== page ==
PARENTS

Transgender Girl, 6, Wins Right To Use Girls' Toilets

14/08/2014 16:51 | Updated 22 May 2015

A six-year-old transgender child has won a civil rights case which will allow her to use the girls' toilets at her Colorado school.

Coy Mathis's family had taken her and her four siblings out of the Eagleside Elementary school in Fountain while the case was ongoing.

The Colorado Civil Rights Division ruled on Sunday that the Fountain-Fort Carson School District had caused an unnecessarily hostile situation for Coy by not allowing her to use the girls' lavatories. Steven Chavez, the division director, said that the school had created 'an environment rife with harassment'.

Transgender six-year-old wins civil rights toilet ruling

Coy, who was born male but has identified as female since the age of four, had suddenly been banned from entering the girls' facilities at the school, despite having been recognised as a girl throughout her time at the school.

Her parents, Kathryn and Jeremy Mathis, filed a complaint through the Transgender Legal Defense and Education Fund in February after they received a call from the school telling them that when Coy returned from the winter break, she would have to use the boys' toilets.

"She would use the girls restrooms, she would be called a girl, she would go in the girls' lines," Kathryn Mathis told chat show host Katie Couric at the time.

"It came out that Coy was no longer going to be able to use the girlss restroom and they were going to require her to be using the boys' room, the staff bathroom or the bathroom for the sick children. We didn't know why, we had no idea where this was coming from.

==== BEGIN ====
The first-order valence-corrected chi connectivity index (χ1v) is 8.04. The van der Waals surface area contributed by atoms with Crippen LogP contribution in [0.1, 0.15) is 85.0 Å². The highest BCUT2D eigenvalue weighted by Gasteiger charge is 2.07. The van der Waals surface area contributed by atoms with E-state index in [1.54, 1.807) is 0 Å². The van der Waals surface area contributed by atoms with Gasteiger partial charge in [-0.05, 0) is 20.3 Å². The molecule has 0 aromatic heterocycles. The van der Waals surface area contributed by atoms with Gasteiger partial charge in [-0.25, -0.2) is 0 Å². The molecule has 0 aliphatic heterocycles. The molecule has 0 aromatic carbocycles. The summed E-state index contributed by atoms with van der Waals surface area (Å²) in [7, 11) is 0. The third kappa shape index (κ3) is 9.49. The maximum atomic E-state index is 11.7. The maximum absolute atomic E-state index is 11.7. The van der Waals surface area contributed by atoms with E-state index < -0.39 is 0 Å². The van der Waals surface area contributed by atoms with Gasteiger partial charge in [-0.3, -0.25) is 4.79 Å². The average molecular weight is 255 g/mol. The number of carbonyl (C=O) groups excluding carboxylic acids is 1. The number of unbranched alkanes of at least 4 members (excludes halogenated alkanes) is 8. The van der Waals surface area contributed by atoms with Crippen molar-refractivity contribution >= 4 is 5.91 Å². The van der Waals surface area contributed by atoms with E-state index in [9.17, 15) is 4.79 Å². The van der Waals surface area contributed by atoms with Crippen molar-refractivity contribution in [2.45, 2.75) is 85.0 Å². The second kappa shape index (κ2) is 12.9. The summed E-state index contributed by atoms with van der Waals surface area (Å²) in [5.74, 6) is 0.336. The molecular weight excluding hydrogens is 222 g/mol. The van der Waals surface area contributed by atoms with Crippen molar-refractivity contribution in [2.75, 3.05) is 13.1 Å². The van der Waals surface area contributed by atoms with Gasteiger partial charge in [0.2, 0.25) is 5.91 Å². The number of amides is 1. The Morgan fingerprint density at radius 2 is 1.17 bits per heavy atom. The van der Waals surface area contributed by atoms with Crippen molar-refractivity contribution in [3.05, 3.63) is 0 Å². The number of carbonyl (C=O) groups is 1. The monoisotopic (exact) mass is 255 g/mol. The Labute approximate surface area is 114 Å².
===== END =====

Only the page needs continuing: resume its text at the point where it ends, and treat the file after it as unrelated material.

"We got a call one evening, it was the principal and he said he wanted to set up a meeting with us to discuss options for Coy's future use of the restroom," added her husband, Jeremy.

The school's lawyer, W Kelly Dude, told reporters back in February that the decision had been made in order to protect all the school's students and 'took into account not only Coy but other students in the building, their parents, and the future impact a boy with male genitals using a girls' bathroom would have as Coy grew older'.

The Mail reports that the family's action was the first to challenge transgender people's access to bathrooms under Colorado's anti-discrimination laws.

Coy's delighted mum said that the family were pleased and relieved that she will now be treated the same as other girls in her school.

"Schools should not discriminate against their students, and we are thrilled that Coy can return to school and put this behind her," Kathryn said. "All we ever wanted was for Coy's school to treat her the same as other little girls. We are extremely happy that she now will be treated equally."

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